If it was a mistake but a degree is necessary, you might consider how to support Rachel to get the right qualifications. There are a multitude of other potential scenarios as well. Ultimately, consider the facts and make a human decision – one that you would not mind putting your name to if it made its way into the news headlines.

Gwynneth’s response:

Firstly, I would put the behaviour in context by analysing the legal and cultural framework of the business in relation to trust and honesty. Did the business expressly include a duty of trust in the employment contract? Did the business highlight the importance of trust, honesty and integrity in policy documentation or a code of conduct?  

Secondly, I would meet with Rachel to determine the extent of her dishonesty. Was her intention simply to put a positive spin on her tertiary progress during the recruitment process? Or was she intentionally misrepresenting her qualifications in a fraudulent manner?

The employment consequences for Rachel would depend on weighing the evidence about her intention against the legal framework and cultural values of the business. If her dishonesty was on the lower end of the scale, and of low importance to the business, I would require a guarantee from her that no other material on her resume was false, and that moving forward she understood that lying was an unacceptable workplace behaviour. 

If her dishonesty was so serious as to amount to fraud, and the business highly valued honesty, then I would consider this a valid reason for dismissal despite her high performance. 

Regardless of the consequence for Rachel, I would take this opportunity to re-establish the importance of trust, honesty and integrity to all employees and improve the recruitment procedure by including a qualification check.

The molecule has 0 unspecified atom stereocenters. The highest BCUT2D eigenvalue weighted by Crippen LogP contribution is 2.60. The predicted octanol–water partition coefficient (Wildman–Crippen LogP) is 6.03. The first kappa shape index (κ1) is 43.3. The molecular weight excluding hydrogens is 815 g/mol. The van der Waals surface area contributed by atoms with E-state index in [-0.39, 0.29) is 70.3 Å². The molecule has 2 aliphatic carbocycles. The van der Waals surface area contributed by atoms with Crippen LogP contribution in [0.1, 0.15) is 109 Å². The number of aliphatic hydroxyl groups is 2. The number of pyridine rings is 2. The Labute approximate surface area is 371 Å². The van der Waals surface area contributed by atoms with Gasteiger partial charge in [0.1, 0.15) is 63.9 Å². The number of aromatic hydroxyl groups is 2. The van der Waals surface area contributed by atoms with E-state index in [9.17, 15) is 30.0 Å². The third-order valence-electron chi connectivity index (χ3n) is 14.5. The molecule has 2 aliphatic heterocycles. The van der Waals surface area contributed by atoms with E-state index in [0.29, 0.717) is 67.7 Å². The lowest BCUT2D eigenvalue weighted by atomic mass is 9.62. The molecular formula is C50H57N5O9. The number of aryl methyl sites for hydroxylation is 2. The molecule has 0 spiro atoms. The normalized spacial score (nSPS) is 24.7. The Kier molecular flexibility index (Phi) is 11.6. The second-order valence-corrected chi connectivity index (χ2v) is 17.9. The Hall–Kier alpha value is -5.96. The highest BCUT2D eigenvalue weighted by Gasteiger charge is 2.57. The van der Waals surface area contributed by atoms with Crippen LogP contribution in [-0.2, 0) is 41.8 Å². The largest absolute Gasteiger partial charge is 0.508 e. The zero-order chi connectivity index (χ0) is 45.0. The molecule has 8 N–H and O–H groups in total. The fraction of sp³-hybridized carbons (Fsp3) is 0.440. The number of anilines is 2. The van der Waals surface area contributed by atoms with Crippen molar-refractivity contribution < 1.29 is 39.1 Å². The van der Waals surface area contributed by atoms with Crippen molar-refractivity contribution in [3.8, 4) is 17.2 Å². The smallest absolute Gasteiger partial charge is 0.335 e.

How can HR contribute to an ethical workplace culture? AHRI’s short course will help you define the professional and ethical principles which guide your organisation, and understand HR’s role in shaping company culture around them.


 

Subscribe to receive comments
Notify me of
guest

25 Comments
Inline Feedbacks
View all comments
Elisa Peterson
Elisa Peterson
10 months ago

Where is the onboarding process in this dilemma.
If a degree was necessary for the role, why was it not evidenced at onboarding?

David
David
10 months ago

For those commenting on the employee who tipped off HR being ‘jealous’. The tertiary qualification was specified as necessary for the role. I presume the other employees in similar positions have that qualification and have debts (such as HECS) to go along with that. Why should Rachel be given a free ride, when other employees have had to sacrifice with HECS debts to obtain the same role?

Monica Watt
Monica Watt
10 months ago

Interesting question and it is one I have dealt with more than once. In instances where they are technical roles, it is a no brainer, the employee needs to use equipments. Where the employee could not use the equipment, even when holding “tickets” it is very clear they could not remain in that role and needed to be communicated immediately. In other instances, and there have been many, I use a heart centred approach. This means to handle the issue with fairness, integrity and empathy. Call a spade a spade, what happened and why in a private conversation, listening to… Read more »

Kaye
Kaye
10 months ago

If a degree was that essential to the position, a copy of the qualification should have been requested before she started employment. If it wasn’t then it wasn’t that important.

Sorry, no posts matched your criteria.